Hyperdiverse Macrofauna Communities Associated with a Common Sponge, Stylissa carteri, Shift across Ecological Gradients in the Central Red Sea

Nora Kandler, Michael Wooster, Matthieu Leray, Nancy Knowlton, Nicole de Voogd, Gustav Paulay, Michael L. Berumen

Research output: Contribution to journalArticlepeer-review

4 Scopus citations

Abstract

Sponges act as important microhabitats in the marine environment and promote biodiversity by harboring a wide variety of macrofauna, but little is known about the magnitude and patterns of diversity of sponge-associated communities. This study uses DNA barcoding to examine the macrofaunal communities associated with Stylissa carteri in the central Saudi Arabian Red Sea, an understudied ecosystem with high biodiversity and endemism. In total, 146 operational taxonomic units (OTUs) were distinguished from 938 successfully-sequenced macrofauna individuals from 99 sponges. A significant difference was found in the macrofaunal community composition of S. carteri along a cross-shelf gradient using OTU abundance (Bray–Curtis dissimilarity index), with more amphipods associated with offshore sponges and more brittle stars and fishes associated with inshore sponges. The abundance of S. carteri also showed a gradient, increasing with proximity to shore. However, no significant differences in macrofaunal community composition or total macrofauna abundance were observed between exposed and sheltered sides of the reefs and there was no significant change in total macrofauna abundance along the inshore–offshore gradient. As climate change and ocean acidification continue to impact coral reef ecosystems, understanding the ecology of sponges and their role as microhabitats may become more important for understanding their full ramifications for biodiversity.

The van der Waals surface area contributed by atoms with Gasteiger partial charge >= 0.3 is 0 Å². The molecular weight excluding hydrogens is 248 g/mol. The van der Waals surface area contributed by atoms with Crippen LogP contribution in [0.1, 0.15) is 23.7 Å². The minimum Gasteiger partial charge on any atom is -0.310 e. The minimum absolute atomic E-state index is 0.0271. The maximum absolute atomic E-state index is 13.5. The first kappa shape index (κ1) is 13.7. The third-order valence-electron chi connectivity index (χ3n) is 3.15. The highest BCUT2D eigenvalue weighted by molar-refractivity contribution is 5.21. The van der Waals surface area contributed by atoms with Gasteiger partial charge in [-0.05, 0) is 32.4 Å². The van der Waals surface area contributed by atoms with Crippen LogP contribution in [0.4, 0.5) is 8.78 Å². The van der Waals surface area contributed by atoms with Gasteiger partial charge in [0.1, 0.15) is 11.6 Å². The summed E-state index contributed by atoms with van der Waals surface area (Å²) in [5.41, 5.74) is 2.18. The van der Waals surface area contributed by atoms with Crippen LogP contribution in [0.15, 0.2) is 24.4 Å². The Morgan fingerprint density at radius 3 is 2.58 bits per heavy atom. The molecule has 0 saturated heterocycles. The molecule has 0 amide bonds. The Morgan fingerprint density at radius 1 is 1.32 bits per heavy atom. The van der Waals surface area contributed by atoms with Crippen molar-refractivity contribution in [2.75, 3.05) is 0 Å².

Original languageEnglish (US)
Pages (from-to)18
JournalDiversity
Volume11
Issue number2
DOIs
StatePublished - Jan 29 2019

Fingerprint

Dive into the research topics of 'Hyperdiverse Macrofauna Communities Associated with a Common Sponge, Stylissa carteri, Shift across Ecological Gradients in the Central Red Sea'. Together they form a unique fingerprint.

Cite this